Despite the British government’s travel rethink on lifting travel restrictions for vaccinated tourists, it might come too late as the summer season shortens.
Earlier this week, Cyprus’ hopes of salvaging a blighted coronavirus summer were rekindled; UK government officials and Tory MPs campaigned to convince Prime Minister Boris Johnson to allow fully vaccinated Britons to travel to countries in the amber category.
Cyprus tourism was on a cliff edge when Johnson delayed plans to unlock the UK by almost a month, pushing the date of allowing Britons to travel to anywhere but the 11 countries and territories on the country’s green list to 19 July.
While travelling to amber listed destinations is not banned, the UK government warn against it, and tourists returning to the UK from an amber country like Cyprus must undergo 10-day self-isolation and two tests.
Britain was expected to lift travel restrictions on 21 June.
According to the Daily Telegraph report, a campaign to sway Johnson’s opinion is gaining ground, but stakeholders fear that even if a U-turn materialises, it will not salvage another blighted coronavirus summer.
In comments to the Financial Mirror, Noel Josephides of Sunvil Travel, former chairman of the association of independent tour operators (AITO), does not expect any change in the UK’s policy any time soon.
“The most likely scenario is that such a decision will be pushed to July, which means that not much can be done to get tourists on board a plane to an amber country, for which there are currently no flights anyway,” said Josephides.
Despite the latest developments, he said Cyprus would not see many UK tourists this summer, as “at best they will be coming in August”.
In Cyprus and Europe, the industry has had to move forward and plan without counting on tourists from the UK.
“The rest of Europe is on the move. The French are allowed to travel, along with many other fully vaccinated European citizens.
“So, tour operators, hotels would sit and wait for the UK to decide?”
He said the UK has not been clear on its instructions and plans to lift restrictions on flights.
“Earlier this month, in a move that brought about the fierce reaction of airlines, the UK removed Portugal, the only EU holiday destination, from its safe list, just three weeks after adding it to the safer green list.”
Portugal slammed the UK’s decision to downgrade it to amber as “unfair and completely inadequate”.
The UK argued that concerns over the “Nepal” mutation of the Indian variant were detected in the country.
“Even if travel to amber countries will be allowed, how can we expect tourism stakeholders to take on the risk?”.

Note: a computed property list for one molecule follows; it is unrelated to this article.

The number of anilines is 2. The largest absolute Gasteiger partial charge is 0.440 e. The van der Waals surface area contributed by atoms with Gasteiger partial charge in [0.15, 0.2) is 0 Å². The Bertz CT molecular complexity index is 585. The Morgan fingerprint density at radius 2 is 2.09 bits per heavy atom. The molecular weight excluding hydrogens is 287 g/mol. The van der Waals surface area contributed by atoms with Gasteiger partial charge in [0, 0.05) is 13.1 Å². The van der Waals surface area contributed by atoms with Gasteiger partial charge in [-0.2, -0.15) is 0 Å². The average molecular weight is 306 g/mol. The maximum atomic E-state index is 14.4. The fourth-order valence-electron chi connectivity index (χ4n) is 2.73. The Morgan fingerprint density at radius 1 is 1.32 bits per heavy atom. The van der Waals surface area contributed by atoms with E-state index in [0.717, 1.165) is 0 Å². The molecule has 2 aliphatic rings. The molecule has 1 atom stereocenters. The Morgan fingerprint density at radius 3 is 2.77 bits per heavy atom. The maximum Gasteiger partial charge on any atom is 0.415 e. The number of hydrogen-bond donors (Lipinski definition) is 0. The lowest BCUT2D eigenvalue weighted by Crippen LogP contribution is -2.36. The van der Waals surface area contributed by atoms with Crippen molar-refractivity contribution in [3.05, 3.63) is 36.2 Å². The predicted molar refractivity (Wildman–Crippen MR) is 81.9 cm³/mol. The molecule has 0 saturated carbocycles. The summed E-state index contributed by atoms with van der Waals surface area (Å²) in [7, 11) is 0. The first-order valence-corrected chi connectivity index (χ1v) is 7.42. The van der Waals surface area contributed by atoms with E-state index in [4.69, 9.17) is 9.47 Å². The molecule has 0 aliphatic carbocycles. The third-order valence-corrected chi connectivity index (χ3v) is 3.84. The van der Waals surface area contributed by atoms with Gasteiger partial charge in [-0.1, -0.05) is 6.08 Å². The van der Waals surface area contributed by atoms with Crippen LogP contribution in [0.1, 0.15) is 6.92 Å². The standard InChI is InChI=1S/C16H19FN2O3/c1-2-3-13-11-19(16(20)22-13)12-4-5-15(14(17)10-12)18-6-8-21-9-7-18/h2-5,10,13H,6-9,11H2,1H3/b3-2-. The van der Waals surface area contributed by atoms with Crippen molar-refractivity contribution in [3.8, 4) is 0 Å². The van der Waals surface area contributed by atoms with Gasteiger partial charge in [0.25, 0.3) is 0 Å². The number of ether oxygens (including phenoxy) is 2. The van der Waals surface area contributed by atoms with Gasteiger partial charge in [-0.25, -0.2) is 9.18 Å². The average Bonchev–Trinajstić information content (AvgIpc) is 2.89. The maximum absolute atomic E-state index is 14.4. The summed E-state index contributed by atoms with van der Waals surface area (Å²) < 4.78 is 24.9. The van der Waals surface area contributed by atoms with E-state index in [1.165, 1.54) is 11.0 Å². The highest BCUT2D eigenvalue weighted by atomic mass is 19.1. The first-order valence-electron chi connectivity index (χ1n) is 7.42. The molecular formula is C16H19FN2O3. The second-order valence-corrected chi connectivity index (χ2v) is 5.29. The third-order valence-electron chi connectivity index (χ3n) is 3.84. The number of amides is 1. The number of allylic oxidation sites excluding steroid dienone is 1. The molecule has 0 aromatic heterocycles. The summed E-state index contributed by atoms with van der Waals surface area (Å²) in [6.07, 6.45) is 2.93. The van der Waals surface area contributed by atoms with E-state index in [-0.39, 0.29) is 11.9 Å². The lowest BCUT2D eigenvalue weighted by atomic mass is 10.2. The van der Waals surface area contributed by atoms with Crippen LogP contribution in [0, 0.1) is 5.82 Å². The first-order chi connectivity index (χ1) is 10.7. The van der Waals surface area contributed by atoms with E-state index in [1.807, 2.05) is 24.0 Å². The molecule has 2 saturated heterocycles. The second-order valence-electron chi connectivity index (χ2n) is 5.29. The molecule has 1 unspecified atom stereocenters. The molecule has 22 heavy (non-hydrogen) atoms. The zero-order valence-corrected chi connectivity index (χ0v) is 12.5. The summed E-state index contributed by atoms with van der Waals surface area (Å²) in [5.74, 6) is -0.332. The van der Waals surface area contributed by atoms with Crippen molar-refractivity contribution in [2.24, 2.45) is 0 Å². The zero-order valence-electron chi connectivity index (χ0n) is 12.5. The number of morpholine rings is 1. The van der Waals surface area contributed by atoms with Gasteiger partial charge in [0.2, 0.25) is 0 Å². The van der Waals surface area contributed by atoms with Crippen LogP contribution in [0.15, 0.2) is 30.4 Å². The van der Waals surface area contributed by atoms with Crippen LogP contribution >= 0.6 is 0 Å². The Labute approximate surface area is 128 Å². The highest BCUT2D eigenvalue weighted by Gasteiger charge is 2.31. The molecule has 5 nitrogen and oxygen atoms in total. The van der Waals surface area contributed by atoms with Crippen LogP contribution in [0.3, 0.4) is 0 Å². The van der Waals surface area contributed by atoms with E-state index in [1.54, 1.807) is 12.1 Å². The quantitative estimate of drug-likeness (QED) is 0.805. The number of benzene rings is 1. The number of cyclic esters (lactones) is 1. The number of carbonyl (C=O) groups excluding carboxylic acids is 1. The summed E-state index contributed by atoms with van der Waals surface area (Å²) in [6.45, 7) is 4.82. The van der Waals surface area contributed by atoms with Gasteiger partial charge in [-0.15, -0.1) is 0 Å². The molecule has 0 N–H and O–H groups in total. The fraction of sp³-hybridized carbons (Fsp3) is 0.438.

Josephides said that if things don’t change and Britons are not allowed more options to travel, then the tour operators will go belly up.
“Missing out on two seasons will not be something that the majority of tour operators could walk away from unscathed.”
Spokesperson of the Association of Cyprus Travel Agents Charis Papacharalambous did say that any decision from the UK reversing their decision on foreign travel restrictions would be beneficial for Cyprus.
“In no way are we expecting to see British tourists arriving in their pre-COVID masses.
“Nor will lifting travel bans help Cyprus tourism overnight. But it will help to keep the sector going,” said Papacharalambous.
He argued that Cyprus tourism is ready to welcome British tourists back.
“However, the issue will arise with international stakeholders, such as tour operators and airliners who are not keen on taking on the risk of booking flights and hotels during these uncertain times.”
If the UK had allowed Britons to fly to amber countries or Cyprus made it on the UK’s green list, tour operators would feel very insecure as epidemiological data is fragile.
“We have seen that tour operators, quite rightfully, do not have an appetite for risk.
“Airlines and tour operators like TUI and Jet2 have pushed back their flight schedules from the UK to Cyprus until July.
‘On the Beach’, a UK-based travel retailer specialising in holidays to Europe, had at some point said that it was freezing packages for Britons until the end of August,” said Papacharalambous.
Pre-Covid-19, over 53% of Cyprus’ record 3.97 million tourist arrivals in 2019 came from the UK (33.5%) and Russia (19.7%).
Cyprus had three successive boom years before the pandemic struck, with British arrivals peaking at 1.4 million.
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